HomeNewsBriefCooperation Up Ahead of Expected Reopening of Colombia-Venezuela Border
BRIEF

Cooperation Up Ahead of Expected Reopening of Colombia-Venezuela Border

COLOMBIA / 10 AUG 2016 BY VENEZUELA INVESTIGATIVE UNIT EN

Officials from Colombia and Venezuela forged ahead with new bilateral mechanisms targeting transnational organized crime and prepared to reopen their border after months of closure that has benefited criminal groups.

Officials from both sides of the frontier met this week at Venezuela's border post in San Antonio, Táchira, to discuss bilateral cooperation on border security issues, reported Semana. The bilateral cooperation represents an improvement of uneasy relations between the two countries that saw Venezuela close its border with Colombia in August 2015.

Representatives from both nations' Security, Defense, and Foreign Affairs ministries attended the meeting alongside diplomats and politicians. Participants highlighted operation of a new bilateral cooperation center that will coordinate action to improve citizen security and fight transnational organized crime that operates in the border region.

José Gregoria Vielma Mora, governor of the Venezuelan state of Táchira, said that border smuggling was fed by drug traffic and that intelligence sharing will be used to target, find and destroy criminal elements. William Villiamizar, governor of Colombia's neighboring Norte de Santander department, said he hoped the border would soon be reopened "with conditions of security, control of contraband and harmony in migration and the possibility of stable trade relations," reported El Nacional.

The border was closed almost a year ago on the order of Venezuelan President Nicolas Maduro, who cited threats from Colombian paramilitaries and drug traffickers.

Venezuela representatives proposed the creation of a special "customs regime" allowing free, two-way commerce in basic goods, most of which are currently in critically short supply in Venezuela. The proposed changes would start in the Venezuelan border state of Táchira, and then be expanded to the states of Zulia, Amazonas, and Apure. Additionally, the foreign ministers of both nations have agreed to create a special "frontier" identification card for Colombian and Venezuelans who live in the border region, reported Semana.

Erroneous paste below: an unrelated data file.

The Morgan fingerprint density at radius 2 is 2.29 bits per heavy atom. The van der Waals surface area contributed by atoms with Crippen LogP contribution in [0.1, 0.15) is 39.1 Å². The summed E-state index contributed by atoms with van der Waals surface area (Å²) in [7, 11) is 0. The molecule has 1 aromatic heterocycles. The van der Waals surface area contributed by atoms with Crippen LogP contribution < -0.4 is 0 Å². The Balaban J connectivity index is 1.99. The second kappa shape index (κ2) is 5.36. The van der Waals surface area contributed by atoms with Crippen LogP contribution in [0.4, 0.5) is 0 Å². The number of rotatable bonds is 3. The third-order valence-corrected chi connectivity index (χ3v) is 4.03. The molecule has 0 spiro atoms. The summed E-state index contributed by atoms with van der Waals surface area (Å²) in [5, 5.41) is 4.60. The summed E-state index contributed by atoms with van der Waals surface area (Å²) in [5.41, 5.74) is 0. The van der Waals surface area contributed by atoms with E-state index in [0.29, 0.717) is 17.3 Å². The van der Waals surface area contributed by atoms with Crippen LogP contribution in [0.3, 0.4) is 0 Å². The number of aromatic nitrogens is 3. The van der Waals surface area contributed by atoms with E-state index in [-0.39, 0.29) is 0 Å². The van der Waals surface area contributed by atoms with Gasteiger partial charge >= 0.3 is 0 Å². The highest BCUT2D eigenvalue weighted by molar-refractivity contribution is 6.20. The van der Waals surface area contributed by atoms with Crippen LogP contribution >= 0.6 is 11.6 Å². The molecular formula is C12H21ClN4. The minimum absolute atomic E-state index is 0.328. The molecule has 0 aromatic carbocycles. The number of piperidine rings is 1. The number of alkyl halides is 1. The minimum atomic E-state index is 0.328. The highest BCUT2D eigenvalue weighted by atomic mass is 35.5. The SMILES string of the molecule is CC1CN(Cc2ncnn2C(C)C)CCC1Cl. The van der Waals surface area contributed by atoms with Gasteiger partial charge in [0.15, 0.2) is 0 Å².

16-08-10ColombiaVenezuelaBorder

Insight Crime Analysis

The past months of border closure have been highly profitable for criminal groups, who have presided over unprecedented control of the contraband market in the border region.

Criminal groups known in Colombia as Bandas Criminales, or BACRIM, including the Urabeños and Rastrojos, have benefited greatly from the control of informal crossings that have gained importance as a result of the border closure. But many illegal actors are active in the region. Corrupt border officials have also reaped financial benefits.

    SEE MORE: Coverage of Contraband

These bilateral talks also come amidst reports of an increased presence of Colombian rebels of the National Liberation Army (Ejército Nacional de Liberación - ELN) across the border in Venezuela, particularly in the states of Táchira and Apure, as reported by El Colombiano.

Just as closure of the border altered the criminal landscape on the frontier, the expected opening will bring new modes of operation for a variety of criminal groups. Any binational cooperation in countering transnational organized crime should help manage the risks of violence associated with those changes in this remote and troubled region.

share icon icon icon

Was this content helpful?

We want to sustain Latin America’s largest organized crime database, but in order to do so, we need resources.

DONATE

What are your thoughts? Click here to send InSight Crime your comments.

We encourage readers to copy and distribute our work for non-commercial purposes, with attribution to InSight Crime in the byline and links to the original at both the top and bottom of the article. Check the Creative Commons website for more details of how to share our work, and please send us an email if you use an article.

Was this content helpful?

We want to sustain Latin America’s largest organized crime database, but in order to do so, we need resources.

DONATE

Related Content

ARGENTINA / 7 MAY 2021

The cat-and-mouse game of evading law enforcement was taken literally by drug smugglers recently in Panama, who hid cocaine on…

CARACHO / 22 DEC 2011

Colombian drug gang ERPAC is set to demobilize, which could leave a dangerous power vacuum in their territories in eastern…

COLOMBIA / 15 MAY 2012

A report on child recruitment by Colombia's criminal groups draws attention to the prevalence of the tactic across the region,…

About InSight Crime

THE ORGANIZATION

InSight Crime’s Greater Focus on US-Mexico Border

20 JUL 2021

InSight Crime has decided to turn many of its investigative resources towards understanding and chronicling the criminal dynamics along the US-Mexico border.

THE ORGANIZATION

Key Arrests and Police Budget Increases Due to InSight Crime Investigations

8 JUL 2021

With Memo Fantasma’s arrest, InSight Crime has proven that our investigations can and will uncover major criminal threats in the Americas.

THE ORGANIZATION

Organized Crime’s Influence on Gender-Based Violence

30 JUN 2021

InSight Crime investigator Laura N. Ávila spoke on organized crime and gender-based violence at the launch of a research project by the United Nations Development Programme.

THE ORGANIZATION

Conversation with Paraguay Judicial Operators on PCC

24 JUN 2021

InSight Crime Co-director Steven Dudley formed part of a panel attended by over 500 students, all of whom work in Paraguay's judicial system.

THE ORGANIZATION

Combating Environmental Crime in Colombia

15 JUN 2021

InSight Crime presented findings from an investigation into the main criminal activities fueling environmental destruction in Colombia.